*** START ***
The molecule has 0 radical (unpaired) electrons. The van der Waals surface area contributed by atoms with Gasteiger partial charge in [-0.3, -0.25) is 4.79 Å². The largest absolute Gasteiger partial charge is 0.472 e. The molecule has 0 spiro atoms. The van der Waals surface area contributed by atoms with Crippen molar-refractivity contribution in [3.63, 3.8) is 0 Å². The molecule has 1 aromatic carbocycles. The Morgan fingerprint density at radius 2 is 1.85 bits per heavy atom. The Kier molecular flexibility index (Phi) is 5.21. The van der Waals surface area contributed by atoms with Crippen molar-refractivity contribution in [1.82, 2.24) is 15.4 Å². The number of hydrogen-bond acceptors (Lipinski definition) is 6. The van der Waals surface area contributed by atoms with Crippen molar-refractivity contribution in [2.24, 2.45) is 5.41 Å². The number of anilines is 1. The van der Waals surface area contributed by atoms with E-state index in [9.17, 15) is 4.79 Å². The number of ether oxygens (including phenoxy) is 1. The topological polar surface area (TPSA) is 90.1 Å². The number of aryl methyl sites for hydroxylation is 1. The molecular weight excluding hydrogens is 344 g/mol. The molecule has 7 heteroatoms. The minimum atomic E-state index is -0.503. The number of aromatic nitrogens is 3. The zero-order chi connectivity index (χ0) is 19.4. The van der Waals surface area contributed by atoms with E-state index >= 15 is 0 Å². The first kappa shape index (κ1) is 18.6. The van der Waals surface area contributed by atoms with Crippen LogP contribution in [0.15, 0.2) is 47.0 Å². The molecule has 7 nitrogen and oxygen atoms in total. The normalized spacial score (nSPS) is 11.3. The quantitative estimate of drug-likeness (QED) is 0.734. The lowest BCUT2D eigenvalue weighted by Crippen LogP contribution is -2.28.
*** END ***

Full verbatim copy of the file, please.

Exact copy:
The molecule has 0 radical (unpaired) electrons. The van der Waals surface area contributed by atoms with Gasteiger partial charge in [-0.3, -0.25) is 4.79 Å². The largest absolute Gasteiger partial charge is 0.472 e. The molecule has 0 spiro atoms. The van der Waals surface area contributed by atoms with Crippen molar-refractivity contribution in [3.63, 3.8) is 0 Å². The molecule has 1 aromatic carbocycles. The Morgan fingerprint density at radius 2 is 1.85 bits per heavy atom. The Kier molecular flexibility index (Phi) is 5.21. The van der Waals surface area contributed by atoms with Crippen molar-refractivity contribution in [1.82, 2.24) is 15.4 Å². The number of hydrogen-bond acceptors (Lipinski definition) is 6. The van der Waals surface area contributed by atoms with Crippen molar-refractivity contribution in [2.24, 2.45) is 5.41 Å². The number of anilines is 1. The van der Waals surface area contributed by atoms with E-state index in [9.17, 15) is 4.79 Å². The number of ether oxygens (including phenoxy) is 1. The topological polar surface area (TPSA) is 90.1 Å². The number of aryl methyl sites for hydroxylation is 1. The molecular weight excluding hydrogens is 344 g/mol. The molecule has 7 heteroatoms. The minimum atomic E-state index is -0.503. The number of aromatic nitrogens is 3. The zero-order chi connectivity index (χ0) is 19.4. The van der Waals surface area contributed by atoms with E-state index >= 15 is 0 Å². The first kappa shape index (κ1) is 18.6. The van der Waals surface area contributed by atoms with Crippen LogP contribution in [0.15, 0.2) is 47.0 Å². The molecule has 7 nitrogen and oxygen atoms in total. The normalized spacial score (nSPS) is 11.3. The quantitative estimate of drug-likeness (QED) is 0.734. The lowest BCUT2D eigenvalue weighted by Crippen LogP contribution is -2.28.